rose to submit his promised motion, for a return of the effective volunteer force, to which as no opposition had been manifested when he gave his notice, he trusted none would now be made. There was no subject on which it behoved the house and the country to be more completely informed than the present. They had been buoyed up with the most magnificent descriptions of the state of the voluntary defence, and it was now highly expedient to ascertain the actual fact. At such a crisis as the present, this was particularly indispensible. It was of the utmost importance, previous to the sums being voted for the clothing and expences of a considerable portion of the volunteer establishment, that the house should know what number of men were likely to take the field in case of emergency. He was sure that his hon. friends, who were near him, would give this subject all the attention that its great importance de- manded. Were it not for this conviction, he should consider it his duty himself to found a motion on the papers, for which he should on that evening move. As it was, however, he should leave it with perfect confidence in their hands. One additional remark he would make, which was, that not only the number of effective men should be clearly ascertained; but that the rank of the officers should likewise be considered and arranged. He was himself in the command of a volunteer corps, and he was solicitous that neither he, nor any other officer in a similar situation, should be circumstanced in that particular in the way in which he now was. He would say no more on the subject at present, but rest satisfied with moving, "that there be laid before the house, an account of the returns of the different volunteer corps of cavalry, infantry, and artillery, in that part of the united kingdom, called Great Britain; describing the effective strength of each corps, together with their state of discipline, and fitness for service, as reported by the general officers and inspecting field officers of the different districts throughout the kingdom, in their last returns; and also the names of the officers by whom such returns have been signed."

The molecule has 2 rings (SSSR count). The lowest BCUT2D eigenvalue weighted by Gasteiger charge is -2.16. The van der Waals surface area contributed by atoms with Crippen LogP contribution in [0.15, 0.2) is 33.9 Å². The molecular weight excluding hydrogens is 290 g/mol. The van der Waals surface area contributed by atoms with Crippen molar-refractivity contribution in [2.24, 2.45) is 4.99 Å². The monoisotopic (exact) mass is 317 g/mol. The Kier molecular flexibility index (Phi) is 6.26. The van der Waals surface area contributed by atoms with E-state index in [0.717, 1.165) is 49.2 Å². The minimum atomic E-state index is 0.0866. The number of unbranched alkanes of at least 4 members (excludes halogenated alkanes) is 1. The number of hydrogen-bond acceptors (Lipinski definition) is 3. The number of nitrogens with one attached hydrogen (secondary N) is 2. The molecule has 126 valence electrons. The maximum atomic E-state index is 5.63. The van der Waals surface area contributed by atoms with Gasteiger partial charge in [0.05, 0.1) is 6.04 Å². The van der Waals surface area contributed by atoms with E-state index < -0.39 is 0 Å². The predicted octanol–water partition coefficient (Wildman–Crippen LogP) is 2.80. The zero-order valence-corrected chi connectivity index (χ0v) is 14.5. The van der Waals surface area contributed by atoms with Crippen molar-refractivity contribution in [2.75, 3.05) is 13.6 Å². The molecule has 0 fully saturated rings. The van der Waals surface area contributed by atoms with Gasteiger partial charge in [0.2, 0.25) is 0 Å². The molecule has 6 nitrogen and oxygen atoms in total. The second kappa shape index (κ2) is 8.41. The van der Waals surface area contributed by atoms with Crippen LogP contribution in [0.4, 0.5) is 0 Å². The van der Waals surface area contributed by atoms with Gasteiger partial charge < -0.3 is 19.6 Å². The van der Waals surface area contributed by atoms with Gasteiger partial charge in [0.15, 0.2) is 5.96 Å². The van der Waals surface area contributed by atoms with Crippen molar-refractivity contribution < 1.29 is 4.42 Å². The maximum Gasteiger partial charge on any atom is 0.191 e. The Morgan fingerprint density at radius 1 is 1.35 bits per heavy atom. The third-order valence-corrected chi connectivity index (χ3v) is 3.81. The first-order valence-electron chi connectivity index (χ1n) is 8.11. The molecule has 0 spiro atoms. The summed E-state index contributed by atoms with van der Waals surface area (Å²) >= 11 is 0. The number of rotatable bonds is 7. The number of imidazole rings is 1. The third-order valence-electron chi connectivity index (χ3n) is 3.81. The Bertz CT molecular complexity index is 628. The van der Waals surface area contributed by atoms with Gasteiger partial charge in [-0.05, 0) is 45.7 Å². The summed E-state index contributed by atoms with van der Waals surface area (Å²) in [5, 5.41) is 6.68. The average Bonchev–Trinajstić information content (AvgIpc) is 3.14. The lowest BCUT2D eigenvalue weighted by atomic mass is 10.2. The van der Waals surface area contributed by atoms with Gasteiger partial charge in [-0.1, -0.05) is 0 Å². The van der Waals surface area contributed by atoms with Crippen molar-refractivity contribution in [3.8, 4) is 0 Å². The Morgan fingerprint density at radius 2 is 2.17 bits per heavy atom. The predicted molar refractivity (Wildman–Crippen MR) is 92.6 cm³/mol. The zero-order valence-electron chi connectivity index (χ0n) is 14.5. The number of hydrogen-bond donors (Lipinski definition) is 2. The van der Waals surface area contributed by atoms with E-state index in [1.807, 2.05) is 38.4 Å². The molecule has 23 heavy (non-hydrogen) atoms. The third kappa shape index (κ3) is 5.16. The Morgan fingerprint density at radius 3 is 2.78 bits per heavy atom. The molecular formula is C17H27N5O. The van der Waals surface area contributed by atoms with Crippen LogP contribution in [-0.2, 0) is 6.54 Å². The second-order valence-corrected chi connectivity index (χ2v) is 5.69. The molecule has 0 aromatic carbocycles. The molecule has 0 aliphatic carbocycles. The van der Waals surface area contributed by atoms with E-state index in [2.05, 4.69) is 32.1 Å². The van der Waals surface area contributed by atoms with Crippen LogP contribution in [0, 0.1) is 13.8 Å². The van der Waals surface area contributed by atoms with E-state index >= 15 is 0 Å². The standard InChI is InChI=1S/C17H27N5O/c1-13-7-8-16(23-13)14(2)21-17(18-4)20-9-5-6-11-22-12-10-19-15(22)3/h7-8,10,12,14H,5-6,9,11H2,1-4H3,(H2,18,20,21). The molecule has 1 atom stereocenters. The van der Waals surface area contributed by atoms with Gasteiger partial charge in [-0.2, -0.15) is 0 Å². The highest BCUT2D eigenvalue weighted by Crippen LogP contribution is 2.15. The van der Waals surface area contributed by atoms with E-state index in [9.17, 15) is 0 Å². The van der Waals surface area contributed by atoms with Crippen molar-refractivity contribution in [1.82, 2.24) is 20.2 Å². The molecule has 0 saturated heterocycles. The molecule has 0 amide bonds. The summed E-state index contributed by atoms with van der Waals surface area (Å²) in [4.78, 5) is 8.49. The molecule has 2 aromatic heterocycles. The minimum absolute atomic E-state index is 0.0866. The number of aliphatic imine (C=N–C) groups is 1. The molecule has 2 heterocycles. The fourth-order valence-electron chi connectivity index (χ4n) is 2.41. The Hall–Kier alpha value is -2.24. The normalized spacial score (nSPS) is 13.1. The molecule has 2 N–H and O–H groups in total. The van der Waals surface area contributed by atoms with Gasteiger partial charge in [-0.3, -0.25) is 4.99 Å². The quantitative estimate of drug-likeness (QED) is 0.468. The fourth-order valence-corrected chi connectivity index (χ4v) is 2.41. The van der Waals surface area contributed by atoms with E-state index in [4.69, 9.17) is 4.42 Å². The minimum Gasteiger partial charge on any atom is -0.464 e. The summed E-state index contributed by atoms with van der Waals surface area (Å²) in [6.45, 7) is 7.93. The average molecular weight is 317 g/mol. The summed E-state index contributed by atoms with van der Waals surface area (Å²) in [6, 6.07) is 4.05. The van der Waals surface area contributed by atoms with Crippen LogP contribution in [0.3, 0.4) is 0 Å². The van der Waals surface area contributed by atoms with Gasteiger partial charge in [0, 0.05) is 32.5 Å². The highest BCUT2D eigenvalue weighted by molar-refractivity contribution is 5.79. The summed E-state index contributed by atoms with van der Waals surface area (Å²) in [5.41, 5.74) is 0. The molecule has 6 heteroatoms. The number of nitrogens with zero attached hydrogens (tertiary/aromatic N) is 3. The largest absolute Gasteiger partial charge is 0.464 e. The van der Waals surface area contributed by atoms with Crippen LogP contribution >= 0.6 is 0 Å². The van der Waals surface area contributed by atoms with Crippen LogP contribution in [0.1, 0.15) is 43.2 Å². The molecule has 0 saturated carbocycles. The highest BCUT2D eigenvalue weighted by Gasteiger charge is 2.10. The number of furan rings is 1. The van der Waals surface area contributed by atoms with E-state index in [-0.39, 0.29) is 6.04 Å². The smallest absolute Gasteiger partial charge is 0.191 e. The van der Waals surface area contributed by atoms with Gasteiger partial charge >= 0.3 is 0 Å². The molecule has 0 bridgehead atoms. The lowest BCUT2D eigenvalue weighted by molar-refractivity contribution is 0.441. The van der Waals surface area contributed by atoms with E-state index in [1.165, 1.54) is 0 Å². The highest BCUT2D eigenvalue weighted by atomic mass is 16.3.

was very happy to give his support to the motion. The volunteers and the public at large were anxious to know, whether or not any new measure of defence was to be adopted. It was now near March, a period at which a campaign usually commenced, and this circumstance, added to the dangers with which the country was threatened, pointed out the necessity of expediting as much as possible any military plans that might be in contemplation.—The motion was then agreed to.